Worlasi’s annual ‘Worlafest’ concert happened last night and as usual, it was extremely entertaining. To be honest, you don’t expect to go for a concert at Alliance Francaise and expect a shit show…the people I call regulars (Fokn Bois, Akan, Worlasi and others) always put in effort to make the show an amazing one and for a nearing 30+ person like me, I appreciate the fact that the show ends early (max 12am).
If there’s one thing I’m going to look forward to at subsequent Worlafests, it’s definitely going to be his opening performance. Last year, he made a chilling entrance on a horse to his song Woezor and this year, he topped things by arriving in a coffin!
The fact that it was one of those coffins designed to suit the client (a microphone shaped coffin) was amusing but symbolic of course considering the fact that he used his song “We Go Die” — a reflection of the words of the song that says we are all going to die someday. There’s no point fearing death because it’s inevitable.
I’m sure I wasn’t the only one with chills… goosebumps and all, hearing him chant the seemingly meaningless words that suddenly seemed to hold some power: “Bamba kaskey samana” while his pallbearers slowly brought him on stage with dimmed lights and the Senku band’s drums adding some effect to the whole godlike moment — how can you not be a fan of Worlasi and his craft?
He’s established several times that he’s an exceptional performer, and he and the Senku band are a formidable team so of course, every Worlasi performance was just mad entertaining. He performed most songs off his The Man and The God album, spoke some truths about man, politics and even sprinkled in the performance of a few fan favourites from his older discography.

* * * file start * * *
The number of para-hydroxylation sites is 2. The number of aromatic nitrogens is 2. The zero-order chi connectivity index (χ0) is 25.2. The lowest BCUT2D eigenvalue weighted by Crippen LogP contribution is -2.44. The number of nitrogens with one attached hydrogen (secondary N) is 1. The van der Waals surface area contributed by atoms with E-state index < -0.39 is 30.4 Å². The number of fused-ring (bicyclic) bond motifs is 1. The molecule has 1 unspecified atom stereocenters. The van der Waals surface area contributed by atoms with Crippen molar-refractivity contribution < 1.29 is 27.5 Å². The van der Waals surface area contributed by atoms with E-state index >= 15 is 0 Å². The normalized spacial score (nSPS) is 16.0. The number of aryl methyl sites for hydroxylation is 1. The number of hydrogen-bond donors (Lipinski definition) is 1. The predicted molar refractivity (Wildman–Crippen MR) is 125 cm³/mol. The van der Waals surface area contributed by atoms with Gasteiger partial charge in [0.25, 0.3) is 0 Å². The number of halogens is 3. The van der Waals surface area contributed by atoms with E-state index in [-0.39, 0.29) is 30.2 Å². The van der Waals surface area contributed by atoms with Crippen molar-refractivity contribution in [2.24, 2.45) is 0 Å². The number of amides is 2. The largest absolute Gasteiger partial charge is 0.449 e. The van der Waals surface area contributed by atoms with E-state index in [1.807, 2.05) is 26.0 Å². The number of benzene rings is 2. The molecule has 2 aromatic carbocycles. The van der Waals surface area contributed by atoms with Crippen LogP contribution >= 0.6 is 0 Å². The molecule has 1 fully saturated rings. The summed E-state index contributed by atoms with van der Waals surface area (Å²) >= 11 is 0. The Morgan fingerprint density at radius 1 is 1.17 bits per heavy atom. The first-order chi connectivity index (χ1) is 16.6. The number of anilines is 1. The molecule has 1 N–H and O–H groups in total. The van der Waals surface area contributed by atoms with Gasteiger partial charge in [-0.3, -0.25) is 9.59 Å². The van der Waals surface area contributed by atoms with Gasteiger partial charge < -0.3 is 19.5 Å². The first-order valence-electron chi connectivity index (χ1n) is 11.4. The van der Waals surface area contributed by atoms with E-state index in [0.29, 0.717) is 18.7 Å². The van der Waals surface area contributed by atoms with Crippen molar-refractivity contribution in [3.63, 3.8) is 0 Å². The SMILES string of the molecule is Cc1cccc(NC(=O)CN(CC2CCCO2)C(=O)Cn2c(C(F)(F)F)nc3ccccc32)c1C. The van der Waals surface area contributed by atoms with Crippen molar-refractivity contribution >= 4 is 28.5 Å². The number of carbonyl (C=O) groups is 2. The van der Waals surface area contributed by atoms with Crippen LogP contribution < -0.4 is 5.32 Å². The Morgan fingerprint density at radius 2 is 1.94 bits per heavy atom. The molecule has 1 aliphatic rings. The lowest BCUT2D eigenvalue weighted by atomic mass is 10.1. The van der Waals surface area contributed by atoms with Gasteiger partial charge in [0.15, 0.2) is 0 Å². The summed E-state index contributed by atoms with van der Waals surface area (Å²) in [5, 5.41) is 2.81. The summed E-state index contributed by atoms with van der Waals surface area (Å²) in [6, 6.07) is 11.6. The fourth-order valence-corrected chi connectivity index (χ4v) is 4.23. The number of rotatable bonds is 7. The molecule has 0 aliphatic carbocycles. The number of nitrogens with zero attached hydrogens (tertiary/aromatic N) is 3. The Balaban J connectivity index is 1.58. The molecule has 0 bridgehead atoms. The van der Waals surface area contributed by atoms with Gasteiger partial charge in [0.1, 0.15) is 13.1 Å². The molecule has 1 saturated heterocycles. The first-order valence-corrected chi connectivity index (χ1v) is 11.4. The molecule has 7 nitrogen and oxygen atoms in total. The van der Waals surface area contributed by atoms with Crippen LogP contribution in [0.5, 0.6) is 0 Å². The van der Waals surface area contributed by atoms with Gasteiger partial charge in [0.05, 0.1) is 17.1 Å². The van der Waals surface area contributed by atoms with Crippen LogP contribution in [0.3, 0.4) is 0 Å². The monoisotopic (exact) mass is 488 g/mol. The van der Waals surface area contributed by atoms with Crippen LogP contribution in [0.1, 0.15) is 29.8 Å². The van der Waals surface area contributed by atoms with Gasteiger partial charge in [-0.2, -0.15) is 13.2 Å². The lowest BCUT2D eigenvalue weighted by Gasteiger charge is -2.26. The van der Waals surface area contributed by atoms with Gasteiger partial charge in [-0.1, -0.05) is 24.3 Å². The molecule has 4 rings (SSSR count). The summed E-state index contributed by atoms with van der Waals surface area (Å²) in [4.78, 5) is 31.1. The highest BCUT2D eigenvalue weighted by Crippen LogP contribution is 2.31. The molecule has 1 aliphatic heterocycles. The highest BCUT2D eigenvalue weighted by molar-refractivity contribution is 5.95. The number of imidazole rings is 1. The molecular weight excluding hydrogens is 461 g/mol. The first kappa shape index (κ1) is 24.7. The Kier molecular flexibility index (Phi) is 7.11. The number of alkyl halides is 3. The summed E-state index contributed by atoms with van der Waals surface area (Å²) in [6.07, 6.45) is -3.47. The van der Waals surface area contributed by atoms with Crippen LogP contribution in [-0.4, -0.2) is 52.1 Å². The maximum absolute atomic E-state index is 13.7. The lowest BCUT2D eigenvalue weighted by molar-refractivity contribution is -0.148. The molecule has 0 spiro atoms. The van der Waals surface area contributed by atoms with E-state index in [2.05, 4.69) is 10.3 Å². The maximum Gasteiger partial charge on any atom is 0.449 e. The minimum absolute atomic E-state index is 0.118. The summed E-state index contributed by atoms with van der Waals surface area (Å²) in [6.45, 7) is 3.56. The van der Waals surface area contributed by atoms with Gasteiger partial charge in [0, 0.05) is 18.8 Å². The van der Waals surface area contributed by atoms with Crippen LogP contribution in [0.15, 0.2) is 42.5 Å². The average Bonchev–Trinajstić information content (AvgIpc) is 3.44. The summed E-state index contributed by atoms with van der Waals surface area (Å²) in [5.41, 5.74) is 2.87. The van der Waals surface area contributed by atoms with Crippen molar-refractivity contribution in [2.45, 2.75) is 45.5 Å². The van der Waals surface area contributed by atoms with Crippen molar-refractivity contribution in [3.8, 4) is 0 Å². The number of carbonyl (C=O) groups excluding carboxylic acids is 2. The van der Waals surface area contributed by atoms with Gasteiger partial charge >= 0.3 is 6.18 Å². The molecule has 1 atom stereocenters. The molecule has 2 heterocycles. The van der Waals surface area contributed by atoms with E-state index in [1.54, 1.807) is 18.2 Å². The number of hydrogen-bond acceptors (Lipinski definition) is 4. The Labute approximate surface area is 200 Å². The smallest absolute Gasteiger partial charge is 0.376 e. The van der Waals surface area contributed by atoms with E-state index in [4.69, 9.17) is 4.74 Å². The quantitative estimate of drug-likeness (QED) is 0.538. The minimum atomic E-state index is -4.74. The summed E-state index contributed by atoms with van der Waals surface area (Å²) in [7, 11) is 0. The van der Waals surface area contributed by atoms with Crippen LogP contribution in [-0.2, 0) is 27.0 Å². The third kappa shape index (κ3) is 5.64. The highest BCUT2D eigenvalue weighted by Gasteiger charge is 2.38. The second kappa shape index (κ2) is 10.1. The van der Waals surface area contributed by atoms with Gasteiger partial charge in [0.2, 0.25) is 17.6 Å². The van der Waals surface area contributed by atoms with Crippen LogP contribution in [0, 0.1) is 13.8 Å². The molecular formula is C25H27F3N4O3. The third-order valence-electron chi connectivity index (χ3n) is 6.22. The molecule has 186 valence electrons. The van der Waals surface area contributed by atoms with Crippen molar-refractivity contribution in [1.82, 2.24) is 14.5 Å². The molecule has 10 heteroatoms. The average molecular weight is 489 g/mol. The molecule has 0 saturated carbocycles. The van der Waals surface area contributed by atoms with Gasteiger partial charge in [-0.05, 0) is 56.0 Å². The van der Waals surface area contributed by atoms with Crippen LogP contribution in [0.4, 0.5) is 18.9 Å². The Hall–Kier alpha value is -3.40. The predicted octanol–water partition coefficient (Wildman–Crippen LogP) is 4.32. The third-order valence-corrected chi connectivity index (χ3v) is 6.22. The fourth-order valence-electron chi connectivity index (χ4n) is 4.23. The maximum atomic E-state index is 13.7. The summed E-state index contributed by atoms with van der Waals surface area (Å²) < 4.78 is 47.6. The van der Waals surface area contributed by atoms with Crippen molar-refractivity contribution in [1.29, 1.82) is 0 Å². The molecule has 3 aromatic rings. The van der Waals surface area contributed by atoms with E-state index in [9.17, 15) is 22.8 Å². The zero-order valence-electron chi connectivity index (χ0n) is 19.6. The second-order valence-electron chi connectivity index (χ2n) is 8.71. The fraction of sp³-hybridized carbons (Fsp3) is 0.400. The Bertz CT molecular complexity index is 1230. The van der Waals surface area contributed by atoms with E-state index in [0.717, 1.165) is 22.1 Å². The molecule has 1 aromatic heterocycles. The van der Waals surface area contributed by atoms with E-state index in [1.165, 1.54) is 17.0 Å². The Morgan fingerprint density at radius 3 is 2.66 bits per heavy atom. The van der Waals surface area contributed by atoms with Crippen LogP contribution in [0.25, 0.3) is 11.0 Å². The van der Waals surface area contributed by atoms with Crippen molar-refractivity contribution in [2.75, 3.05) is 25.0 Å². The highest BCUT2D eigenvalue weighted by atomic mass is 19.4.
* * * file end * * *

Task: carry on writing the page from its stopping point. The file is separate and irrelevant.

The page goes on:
One thing that’s been lost on me but suddenly became glaringly clear yesterday was that Worlasi’s fanbase, the Worlamy are a loyal bunch and they’ve got nothing but mad love for the artiste.
If he hadn’t put in an elaborate effort for his performances and just sat in the crowd with his mic, best believe everyone would have still been satisfied. Everyone was having fun: The Senku band excitedly performing and playing the instruments, Worlasi jiggling his ass, the fans jumping, dancing or just nodding their heads to each performance… it was nothing but good vibes.
This doesn’t mean everything was perfect of course. Shaker’s performance looked like he happened to be around and just decided to get on stage to perform which was sad because the crowd was pumped for his performance when he was announced.
First sign of trouble was when he didn’t appear when he was called by the MC for his performance. Eventually, after other performances, he came on stage in a black hoodie (I won’t lie, I was disappointed because with the delay and all, I was expecting a grand entrance) and proceeded to perform like the annoying DJ who cuts off the music right at the point where you’re about to get lit to.
Other performances were great tho. Asi held us spellbound with her voice, Adomaa performed songs off her Barely Adomaa project, Marince Omario seems to have got new fans after his performance, Kafui Chordz, Reynolds The Gentleman and other new performers definitely impressed me.
Aside the music, Worlasi’s costumes were amazing. He also took moments mid performance to honour the legendary Hammer, Wiyaala, Manifest and Fokn Bois with awards for being massive contributions to his music and his growth as an artiste.
A cultural troupe entertained us with a dance routine and a skit that portrayed something I’d be satisfied to see happen soon: electorates realising their true power and refusing to be bamboozled by greedy politicians.
Worlafest in general was a great event. One I’d recommend for anyone looking for great energy, amazing live performances and a feeling of family in a not so crowded space. (And seats… for the 30+ fans who want to jam but know they’d get tired, LOL).
You missed out and hopefully next year, we’d get to jam again.
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